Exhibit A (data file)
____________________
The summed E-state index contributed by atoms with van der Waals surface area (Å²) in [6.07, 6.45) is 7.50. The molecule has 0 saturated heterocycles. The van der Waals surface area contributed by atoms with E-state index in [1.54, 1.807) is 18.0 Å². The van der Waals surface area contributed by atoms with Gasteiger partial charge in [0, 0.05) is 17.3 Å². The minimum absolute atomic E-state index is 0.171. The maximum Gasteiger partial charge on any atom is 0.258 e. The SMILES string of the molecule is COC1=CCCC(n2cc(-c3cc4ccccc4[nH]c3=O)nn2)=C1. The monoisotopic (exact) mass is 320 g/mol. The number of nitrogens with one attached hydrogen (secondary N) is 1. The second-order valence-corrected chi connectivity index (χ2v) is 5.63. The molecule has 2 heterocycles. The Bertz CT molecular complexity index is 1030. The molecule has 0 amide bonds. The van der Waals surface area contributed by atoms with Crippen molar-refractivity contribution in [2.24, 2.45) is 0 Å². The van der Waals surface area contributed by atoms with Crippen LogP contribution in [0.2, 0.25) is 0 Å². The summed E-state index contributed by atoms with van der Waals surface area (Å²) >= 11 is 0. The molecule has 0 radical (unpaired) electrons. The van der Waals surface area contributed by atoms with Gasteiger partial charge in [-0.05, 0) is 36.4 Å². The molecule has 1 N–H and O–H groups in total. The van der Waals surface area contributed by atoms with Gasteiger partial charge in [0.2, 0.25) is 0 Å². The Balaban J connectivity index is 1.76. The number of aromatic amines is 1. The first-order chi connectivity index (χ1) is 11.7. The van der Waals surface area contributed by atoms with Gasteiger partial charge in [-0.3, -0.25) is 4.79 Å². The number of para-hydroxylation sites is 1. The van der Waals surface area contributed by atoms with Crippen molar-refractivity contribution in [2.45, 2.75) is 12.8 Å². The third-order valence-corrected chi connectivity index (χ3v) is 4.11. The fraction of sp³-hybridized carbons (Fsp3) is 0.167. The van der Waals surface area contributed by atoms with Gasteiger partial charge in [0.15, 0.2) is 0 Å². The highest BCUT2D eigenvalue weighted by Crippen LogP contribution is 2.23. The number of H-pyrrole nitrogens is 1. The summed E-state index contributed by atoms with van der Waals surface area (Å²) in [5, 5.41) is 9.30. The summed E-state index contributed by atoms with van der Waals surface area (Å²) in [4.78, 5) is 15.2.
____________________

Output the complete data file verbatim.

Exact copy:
The summed E-state index contributed by atoms with van der Waals surface area (Å²) in [6.07, 6.45) is 7.50. The molecule has 0 saturated heterocycles. The van der Waals surface area contributed by atoms with E-state index in [1.54, 1.807) is 18.0 Å². The van der Waals surface area contributed by atoms with Gasteiger partial charge in [0, 0.05) is 17.3 Å². The minimum absolute atomic E-state index is 0.171. The maximum Gasteiger partial charge on any atom is 0.258 e. The SMILES string of the molecule is COC1=CCCC(n2cc(-c3cc4ccccc4[nH]c3=O)nn2)=C1. The monoisotopic (exact) mass is 320 g/mol. The number of nitrogens with one attached hydrogen (secondary N) is 1. The second-order valence-corrected chi connectivity index (χ2v) is 5.63. The molecule has 2 heterocycles. The Bertz CT molecular complexity index is 1030. The molecule has 0 amide bonds. The van der Waals surface area contributed by atoms with Crippen molar-refractivity contribution in [2.24, 2.45) is 0 Å². The van der Waals surface area contributed by atoms with Crippen LogP contribution in [0.2, 0.25) is 0 Å². The summed E-state index contributed by atoms with van der Waals surface area (Å²) >= 11 is 0. The molecule has 0 radical (unpaired) electrons. The van der Waals surface area contributed by atoms with Gasteiger partial charge in [-0.05, 0) is 36.4 Å². The molecule has 1 N–H and O–H groups in total. The van der Waals surface area contributed by atoms with Gasteiger partial charge in [0.2, 0.25) is 0 Å². The Balaban J connectivity index is 1.76. The number of aromatic amines is 1. The first-order chi connectivity index (χ1) is 11.7. The van der Waals surface area contributed by atoms with Gasteiger partial charge in [-0.3, -0.25) is 4.79 Å². The number of para-hydroxylation sites is 1. The van der Waals surface area contributed by atoms with Crippen molar-refractivity contribution in [2.45, 2.75) is 12.8 Å². The third-order valence-corrected chi connectivity index (χ3v) is 4.11. The fraction of sp³-hybridized carbons (Fsp3) is 0.167. The van der Waals surface area contributed by atoms with Gasteiger partial charge in [0.15, 0.2) is 0 Å². The highest BCUT2D eigenvalue weighted by Crippen LogP contribution is 2.23. The number of H-pyrrole nitrogens is 1. The summed E-state index contributed by atoms with van der Waals surface area (Å²) in [5, 5.41) is 9.30. The summed E-state index contributed by atoms with van der Waals surface area (Å²) in [4.78, 5) is 15.2.